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A new festival, Palladium cleaning and golf simulators: How Carmel could spend 2020 budget

Mayor Jim Brainard introduced his proposed 2020 budget to the Carmel City Council on Monday, detailing his administration's plans for more police officers and firefighters, a $75,000 Palladium cleaning and money for a new festival.

And it would come with a perk for taxpayers: a probable, slight decrease in the city's tax rate.

The mayor is also poised to receive a 3% raise — the same as other city employees.

The $164.6 million budget is a 10% increase from the 2019 budget, partially due to the annexation of Home Place. 

The city's tax rate would remain capped at 78.86 cents per $100 of assessed valuation, but leaders estimate the actual rate would likely decrease.

The Palladium at Carmel's Center for the Performing Arts is shown on March 28, 2014.
Charlie Nye/IndyStar

Bigger arts scene: Carmel wants a new festival with major film studio premieres and outdoor symphony concerts

Here are some of the budget changes from 2019:


Employees are poised to get a 3% pay raise, including Brainard and other elected officials. He's received much larger raises in previous years.

Brainard's salary will increase from $148,786 to $153,250. He is among the highest-paid mayors in the state, but still won't make as much as his police and fire chiefs, the director of Community Relations and Economic Development and some others. 

The highest paid member of his staff in 2018 was Douglas Haney, the city attorney, who made $171,833.

$425,000 for new festival

Brainard and Nancy Heck, the director of community relations and economic development, want to launch a music and film festival that would feature outdoor performances by the Carmel Symphony Orchestra and other groups, major studio movie premieres and discussion panels with film producers.

The music portion would highlight music by the city's symphony, and the film portion would aim to encourage major film studios from the East Coast to screen movie premieres in Carmel.

Heck said the festival would be 10 days long and slated for the month of May, in order to attract visitors, celebrities and national media who come to Indianapolis for the Indy 500.

$75,000 for Palladium cleaning 

Jim Crider, the city's director of administration, said the Palladium needs to be cleaned about once a decade, and it's nearing its 10-year mark.

That'll cost a total of $150,000, with the city setting aside half of that total during this budget cycle, and the second half in 2021.

$10,000 for indoor golf simulators

City-owned Brookshire Golf Club is requesting money for golf simulators, which allow people to play golf indoors using a video screen, in order to get more business during the winter months. Spending on the equipment will be spaced out over multiple years, with the city paying $10,000 this year.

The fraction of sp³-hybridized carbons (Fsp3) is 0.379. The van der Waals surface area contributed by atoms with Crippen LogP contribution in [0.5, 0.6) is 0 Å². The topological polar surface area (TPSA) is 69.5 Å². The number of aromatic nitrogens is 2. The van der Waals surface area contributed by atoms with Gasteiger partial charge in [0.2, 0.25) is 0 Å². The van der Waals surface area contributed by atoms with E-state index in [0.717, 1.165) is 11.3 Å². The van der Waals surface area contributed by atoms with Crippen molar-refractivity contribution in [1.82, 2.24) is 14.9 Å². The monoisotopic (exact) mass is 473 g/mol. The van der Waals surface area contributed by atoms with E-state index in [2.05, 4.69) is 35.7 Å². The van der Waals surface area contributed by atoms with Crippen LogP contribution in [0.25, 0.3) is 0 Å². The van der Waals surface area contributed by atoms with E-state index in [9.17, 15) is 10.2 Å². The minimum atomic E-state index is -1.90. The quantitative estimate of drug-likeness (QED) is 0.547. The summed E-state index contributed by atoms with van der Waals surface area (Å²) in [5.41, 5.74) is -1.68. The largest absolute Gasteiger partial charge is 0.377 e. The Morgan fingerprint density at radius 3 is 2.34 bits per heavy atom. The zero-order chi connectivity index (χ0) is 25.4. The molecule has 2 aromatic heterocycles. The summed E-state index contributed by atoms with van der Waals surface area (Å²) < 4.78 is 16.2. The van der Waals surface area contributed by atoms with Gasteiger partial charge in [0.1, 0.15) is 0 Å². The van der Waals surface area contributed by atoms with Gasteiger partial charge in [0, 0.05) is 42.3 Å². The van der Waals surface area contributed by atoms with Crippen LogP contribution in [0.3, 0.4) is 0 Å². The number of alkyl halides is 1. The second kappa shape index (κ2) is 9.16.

$20,000 for new furniture

Brainard isn't asking for much of an increase in his portion of the budget. But he is asking for $20,000 to replace the old furniture in his lobby and conference room.

More police officers

The police department plans to hire three additional officers, for a total of 124 sworn officers. Raises for other police and civilian employees, the additional officers, would add $1.25 million to the budget. 

More firefighters

Brainard wants to create 15 new firefighter positions in order to staff the new ladder truck Carmel purchased, and an additional position to function as head of the fire buildings and grounds. 

The fire department is asking for an additional $3.4 million to pay for raises and those new employees. 

Additional employees

Brookshire Golf Course, the Redevelopment Commission and Community Relations departments are requesting one additional employee each. 

Meanwhile the clerk treasurer position has been divided into clerk and controller for 2020, so the city would have to pay an additional salary. The clerk is poised to make $113,000 in 2020.

There will also be two additional City Council members in 2020, each with salaries of $21,694, because the city was upgraded to second-class status.

$5 million total for road paving

Brainard set aside $5 million for road paving, which he said is higher than in the 2019 budget, but consistent with how much he tries to spend yearly.

But some council members aren't convinced it's enough money to keep residents happy with road conditions. Council members Tony Green and Sue Finkam both requested $500,000 more.

The City Council will have to vote on a final budget by the end of October. 

Natalia Contreras contributed to this story. 

Call IndyStar reporter Kaitlin Lange at 317-432-9270. Follow her on Twitter: @kaitlin_lange.